ONE PERCENT IS THE average annual cost charged by actively managed stock mutual funds. One percent is also the typical fee charged by financial advisors for managing a client’s portfolio. Paying 1% means keeping 99% for yourself. What’s the harm in that?
Here are some pictures of Lower Manhattan. It’s dotted with the skyscrapers that comprise the financial district, home to some of Wall Street’s largest firms. Just the seven largest U.S. banks together are worth more than $1.5 trillion (yes, trillion). This is just the tip of the financial industry iceberg. Charging 1%, it seems, can really add up.
But let me show you how 1% can affect your bottom line. Imagine you contribute the maximum allowable to your 401(k) plan every year for the next 30 years. I’ll assume the contribution limit increases at 3% each year, as it has for the past three decades. I’ll also assume you invest that money entirely in stocks and earn 10% a year, which is the historical average. How much would you have in your 401(k) by 2051? The answer, assuming you could avoid paying all fees, is $4,184,000, as you’ll see in table No. 1.
Now, take the same portfolio but subtract 1% in fees for your mutual funds and another 1% in fees charged by your financial advisor. That means your investments would grow at 8% a year, instead of 10%. How much would your portfolio be worth in 2051? The answer: $2,977,000.
But that’s only half of the picture. We also need to examine what happens during retirement. Let’s assume you and your spouse live another 30 years in retirement. (For a 65-year-old opposite gender couple, there’s a 46% chance of at least one person surviving to age 95.) During this time, you spend down your 401(k) using the 4% rule. I’ll assume a 5% rate of return to reflect the more conservative portfolio one should have in retirement. Meanwhile, annual inflation runs at 3%. The results for the “no fees” and “2% fees” scenarios are summarized in table No. 2.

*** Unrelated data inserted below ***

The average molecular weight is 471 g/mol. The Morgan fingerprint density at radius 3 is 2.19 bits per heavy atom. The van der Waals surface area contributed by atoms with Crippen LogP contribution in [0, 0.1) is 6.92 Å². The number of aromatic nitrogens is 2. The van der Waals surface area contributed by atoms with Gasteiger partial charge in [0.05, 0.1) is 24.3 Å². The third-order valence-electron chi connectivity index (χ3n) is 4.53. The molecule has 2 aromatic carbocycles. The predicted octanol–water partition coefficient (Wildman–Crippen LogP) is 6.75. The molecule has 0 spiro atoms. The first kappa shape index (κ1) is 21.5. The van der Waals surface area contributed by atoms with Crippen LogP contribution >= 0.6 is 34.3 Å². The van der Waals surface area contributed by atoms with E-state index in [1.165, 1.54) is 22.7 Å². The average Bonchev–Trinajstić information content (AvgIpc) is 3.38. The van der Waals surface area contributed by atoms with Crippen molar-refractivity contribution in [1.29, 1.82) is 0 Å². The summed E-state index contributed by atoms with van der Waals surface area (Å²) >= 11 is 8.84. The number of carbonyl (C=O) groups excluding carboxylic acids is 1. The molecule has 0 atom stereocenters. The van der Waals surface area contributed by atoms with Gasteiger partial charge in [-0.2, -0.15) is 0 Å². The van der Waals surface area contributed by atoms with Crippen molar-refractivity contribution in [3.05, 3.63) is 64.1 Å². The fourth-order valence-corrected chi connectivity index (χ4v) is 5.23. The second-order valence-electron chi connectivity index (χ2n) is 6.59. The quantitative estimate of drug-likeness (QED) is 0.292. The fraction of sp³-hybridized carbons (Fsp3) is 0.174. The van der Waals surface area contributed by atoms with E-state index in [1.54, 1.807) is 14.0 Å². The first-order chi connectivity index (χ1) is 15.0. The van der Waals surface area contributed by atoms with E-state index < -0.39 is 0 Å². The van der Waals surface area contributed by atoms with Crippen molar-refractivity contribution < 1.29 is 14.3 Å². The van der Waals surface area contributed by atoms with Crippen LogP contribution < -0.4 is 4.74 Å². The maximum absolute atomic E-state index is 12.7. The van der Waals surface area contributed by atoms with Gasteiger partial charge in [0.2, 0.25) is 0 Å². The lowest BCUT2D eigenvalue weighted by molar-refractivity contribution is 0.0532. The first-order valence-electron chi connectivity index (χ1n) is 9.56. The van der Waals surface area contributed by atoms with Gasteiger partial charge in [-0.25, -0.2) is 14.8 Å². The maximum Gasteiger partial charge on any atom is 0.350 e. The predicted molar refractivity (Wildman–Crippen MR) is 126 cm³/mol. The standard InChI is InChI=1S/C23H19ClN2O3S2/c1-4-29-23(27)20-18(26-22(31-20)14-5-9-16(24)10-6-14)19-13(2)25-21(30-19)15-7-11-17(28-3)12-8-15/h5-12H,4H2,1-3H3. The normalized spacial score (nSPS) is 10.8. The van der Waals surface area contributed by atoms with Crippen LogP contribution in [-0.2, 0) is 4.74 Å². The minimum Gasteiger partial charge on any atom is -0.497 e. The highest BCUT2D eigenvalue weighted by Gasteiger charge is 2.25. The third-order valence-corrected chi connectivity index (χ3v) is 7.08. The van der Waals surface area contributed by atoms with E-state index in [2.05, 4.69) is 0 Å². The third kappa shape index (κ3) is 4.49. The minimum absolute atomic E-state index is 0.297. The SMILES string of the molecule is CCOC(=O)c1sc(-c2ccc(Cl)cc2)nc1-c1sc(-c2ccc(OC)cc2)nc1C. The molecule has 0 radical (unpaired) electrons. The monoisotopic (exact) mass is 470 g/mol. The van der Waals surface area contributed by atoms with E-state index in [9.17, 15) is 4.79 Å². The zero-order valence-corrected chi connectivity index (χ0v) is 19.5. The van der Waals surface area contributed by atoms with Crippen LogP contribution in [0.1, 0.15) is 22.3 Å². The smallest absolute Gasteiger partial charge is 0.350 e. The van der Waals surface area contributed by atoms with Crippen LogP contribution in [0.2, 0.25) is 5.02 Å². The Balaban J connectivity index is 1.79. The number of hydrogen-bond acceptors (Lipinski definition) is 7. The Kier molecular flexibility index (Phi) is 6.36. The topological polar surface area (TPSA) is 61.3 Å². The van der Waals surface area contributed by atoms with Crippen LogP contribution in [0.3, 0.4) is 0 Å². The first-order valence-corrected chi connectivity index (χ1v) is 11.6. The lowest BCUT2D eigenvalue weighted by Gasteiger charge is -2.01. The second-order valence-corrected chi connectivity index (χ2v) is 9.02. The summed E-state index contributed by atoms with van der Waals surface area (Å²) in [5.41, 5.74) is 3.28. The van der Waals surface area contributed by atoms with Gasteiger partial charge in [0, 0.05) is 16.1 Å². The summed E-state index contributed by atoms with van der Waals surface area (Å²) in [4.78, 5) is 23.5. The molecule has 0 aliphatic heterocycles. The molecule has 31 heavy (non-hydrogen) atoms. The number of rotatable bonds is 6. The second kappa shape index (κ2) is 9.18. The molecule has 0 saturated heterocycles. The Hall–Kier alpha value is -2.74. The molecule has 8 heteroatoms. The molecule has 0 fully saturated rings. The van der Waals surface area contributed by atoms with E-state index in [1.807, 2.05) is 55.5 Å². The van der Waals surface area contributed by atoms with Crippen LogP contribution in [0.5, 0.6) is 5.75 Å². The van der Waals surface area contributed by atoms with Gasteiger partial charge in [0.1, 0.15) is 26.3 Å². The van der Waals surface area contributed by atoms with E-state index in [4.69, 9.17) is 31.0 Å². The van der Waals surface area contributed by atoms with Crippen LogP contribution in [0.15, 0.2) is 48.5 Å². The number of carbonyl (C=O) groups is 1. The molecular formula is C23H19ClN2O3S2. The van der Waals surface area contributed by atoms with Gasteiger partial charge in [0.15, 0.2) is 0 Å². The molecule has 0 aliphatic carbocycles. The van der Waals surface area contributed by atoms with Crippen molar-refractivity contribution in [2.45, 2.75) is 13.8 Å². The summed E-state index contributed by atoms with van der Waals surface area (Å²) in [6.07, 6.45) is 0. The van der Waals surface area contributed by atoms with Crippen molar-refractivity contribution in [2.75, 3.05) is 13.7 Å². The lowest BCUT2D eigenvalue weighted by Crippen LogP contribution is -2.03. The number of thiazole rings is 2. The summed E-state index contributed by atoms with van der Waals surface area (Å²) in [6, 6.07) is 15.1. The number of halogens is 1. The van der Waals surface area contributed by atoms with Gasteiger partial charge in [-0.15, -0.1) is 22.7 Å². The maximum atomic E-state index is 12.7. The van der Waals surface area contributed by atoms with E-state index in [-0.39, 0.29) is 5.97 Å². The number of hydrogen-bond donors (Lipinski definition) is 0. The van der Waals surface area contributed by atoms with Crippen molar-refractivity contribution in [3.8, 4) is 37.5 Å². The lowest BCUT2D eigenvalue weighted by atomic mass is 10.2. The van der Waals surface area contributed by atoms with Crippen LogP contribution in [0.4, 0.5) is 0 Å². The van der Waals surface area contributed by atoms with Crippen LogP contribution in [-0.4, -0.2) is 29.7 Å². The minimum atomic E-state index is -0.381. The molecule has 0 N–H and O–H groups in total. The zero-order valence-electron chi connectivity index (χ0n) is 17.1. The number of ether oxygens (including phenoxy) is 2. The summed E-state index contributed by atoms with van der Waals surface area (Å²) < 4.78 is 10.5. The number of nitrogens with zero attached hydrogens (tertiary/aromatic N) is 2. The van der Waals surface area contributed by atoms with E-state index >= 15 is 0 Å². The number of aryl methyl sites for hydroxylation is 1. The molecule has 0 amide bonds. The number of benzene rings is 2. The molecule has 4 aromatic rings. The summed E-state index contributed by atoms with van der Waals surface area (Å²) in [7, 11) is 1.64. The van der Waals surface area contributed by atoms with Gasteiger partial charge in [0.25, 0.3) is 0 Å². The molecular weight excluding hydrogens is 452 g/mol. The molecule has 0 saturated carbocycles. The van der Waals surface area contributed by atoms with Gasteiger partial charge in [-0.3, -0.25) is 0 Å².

The “total fees actually paid”—the $512,000 before retirement and the $910,000 during retirement—is the dollar amount that was actually subtracted from your portfolio and paid to the mutual fund managers and your financial advisor. You may notice that the difference in nest egg value after 30 years of saving money—$1,207,000—is far larger than the $512,000 in total fees paid. That’s due to the effect of compounding. Every $1 paid out in fees is $1 less that can compound in the future.
In fact, while the “total fees actually paid” are substantial, they grossly underestimate the true cost of financial advice. What really matters is how much you’re able to spend in retirement and pass on to your heirs or give to charity at the end of your life. Remember that in both the “no fees” and “2% fees” scenarios, the exact same dollar amount—$927,721—was saved and contributed to the 401(k). The “return on investment” is the sum of your retirement spending and any bequest. This bottom line is summarized in table No. 3.
In our example, the true cost of 2% is more than $5 million over a lifetime. In fact, it’s even worse than that, since the “2% fees” portfolio ran out of money after just 25 years in retirement. Imagine the stress of watching your 401(k) balance dwindle to zero in your later retirement years.
I know what you’re thinking: A truly no-fee portfolio is simply not realistic. I beg to differ. Today, Fidelity Investments offers two total stock market index funds—one for the U.S. and another covering international markets—that both have expense ratios of zero. Fidelity also has a broadly diversified U.S. bond fund that sports an expense ratio of 0.025%. For a portfolio with 60% stocks and 40% bonds, the blended average expense ratio using these three funds would be 0.01%. That’s pretty close to zero in my book.
What about the services of a financial advisor? If you own a three-fund portfolio and can perform simple arithmetic, do you really need the help of a financial croupier? I would argue not. Now, there are certainly services that financial advisors provide besides portfolio management and those services can be valuable, but you could pay an advisor on an hourly basis for them.